For the second post in the series I offer some thoughts on the creative design process, evaluation of final product and process. If you’ve just landed here be sure to check out part one of this series which details the context of this project.

Stage 3: Creating the Solution

If you are familiar with project-based learning then you’ll appreciate the challenges associated with keeping students on task and within deadlines.  Before diving into the ‘fun’ part, students were asked to develop a Gantt chart to help them prioritize tasks, allocate appropriate time and identify necessary resources.

Rather than use an App or template I require students to develop a Gantt chart using GoogleSheets.  In this way the plans can be updated dynamically and I can follow them as they evolve.  Furthermore it provides students with an opportunity to hone basic spreadsheet skills and carefully consider other assessments/events that may disrupt the allotted time for completion of the final product.

With a personalized plan established,  I then gave a demo slam in Adobe Illustrator CC highlighting the following:

  • proper document setup (crucial for infographic that tend to span multiple pages)
  • layer creation and organization
  • establishing a document grid
  • importing professional color swatches from Kuler
  • installing custom typefaces
  • using basic shapes and the Graph tool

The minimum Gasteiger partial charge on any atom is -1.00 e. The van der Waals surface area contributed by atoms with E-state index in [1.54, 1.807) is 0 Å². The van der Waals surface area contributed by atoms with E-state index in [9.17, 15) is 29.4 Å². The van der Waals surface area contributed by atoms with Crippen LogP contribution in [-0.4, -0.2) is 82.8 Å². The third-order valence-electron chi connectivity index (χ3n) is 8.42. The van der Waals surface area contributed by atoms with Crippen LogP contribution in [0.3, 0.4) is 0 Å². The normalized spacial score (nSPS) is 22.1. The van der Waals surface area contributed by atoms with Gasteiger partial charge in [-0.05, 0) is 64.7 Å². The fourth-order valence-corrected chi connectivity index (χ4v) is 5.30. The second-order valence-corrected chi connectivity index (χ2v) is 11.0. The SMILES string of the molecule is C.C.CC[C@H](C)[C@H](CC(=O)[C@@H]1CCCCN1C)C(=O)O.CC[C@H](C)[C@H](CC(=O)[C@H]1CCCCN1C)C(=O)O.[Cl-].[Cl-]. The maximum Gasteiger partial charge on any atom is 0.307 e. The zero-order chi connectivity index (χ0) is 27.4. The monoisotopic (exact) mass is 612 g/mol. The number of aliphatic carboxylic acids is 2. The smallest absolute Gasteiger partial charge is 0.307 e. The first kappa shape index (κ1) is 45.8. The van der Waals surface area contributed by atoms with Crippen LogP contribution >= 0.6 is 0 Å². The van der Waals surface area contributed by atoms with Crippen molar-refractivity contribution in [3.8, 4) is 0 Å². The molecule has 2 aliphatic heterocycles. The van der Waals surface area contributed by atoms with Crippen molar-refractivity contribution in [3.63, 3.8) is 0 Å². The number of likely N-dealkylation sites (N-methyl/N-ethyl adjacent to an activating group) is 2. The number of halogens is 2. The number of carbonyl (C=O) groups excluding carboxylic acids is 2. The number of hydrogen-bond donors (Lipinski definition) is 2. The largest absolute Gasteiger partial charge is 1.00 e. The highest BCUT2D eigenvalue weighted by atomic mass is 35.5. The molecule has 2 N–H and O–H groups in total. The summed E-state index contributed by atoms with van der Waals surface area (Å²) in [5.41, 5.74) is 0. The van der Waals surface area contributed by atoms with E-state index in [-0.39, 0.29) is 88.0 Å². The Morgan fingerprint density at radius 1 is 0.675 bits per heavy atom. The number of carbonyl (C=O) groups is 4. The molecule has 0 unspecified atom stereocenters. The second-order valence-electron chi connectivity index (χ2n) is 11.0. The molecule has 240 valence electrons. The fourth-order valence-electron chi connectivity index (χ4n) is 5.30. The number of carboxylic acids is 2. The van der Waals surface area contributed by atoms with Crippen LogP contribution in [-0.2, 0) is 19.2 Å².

• locating vector-based images on the web
  • using the Image Trace function to creative vector symbols

About midway through this creative stage I ask students to ‘speed share’ with the class a challenge they have and a skill they have mastered.  More often than not there are people struggling with the same issues and yet are so engrossed in their work they don’t think to ask around (physically). To wrap up this stage they then post a draft version of their work to our discussion forum for peer feedback.

Stage: 4: Evaluating

With desks are arranged in a circular layout we began this stage with an exhibition of the final products.  Each student has an opportunity to share the story behind their design, challenges faced and overcome.  It’s always humbling to see what these young creatives are capable of designing and also to hear about their learning journey.

Links to surveys were then distributed via the class forum which lets me quickly see who has/has not started the process as well as give the other two classes convenient access.  Students then analyzed their results and offered some final reflections on both the process and product.

To my surprise, a significant number of students did not feel they would still pursue the career they had investigated and visually communicated.  Whilst certain careers appeared glamorous, well paying or noble some felt the requirements of the job did not fit their projected lifestyle or value systems.  Moreover, several students remarked that they were inspired to pursue alternative careers based the work of their peers.

Be sure to check out samples of student work on the CDNIS Infographics board on Pinterest.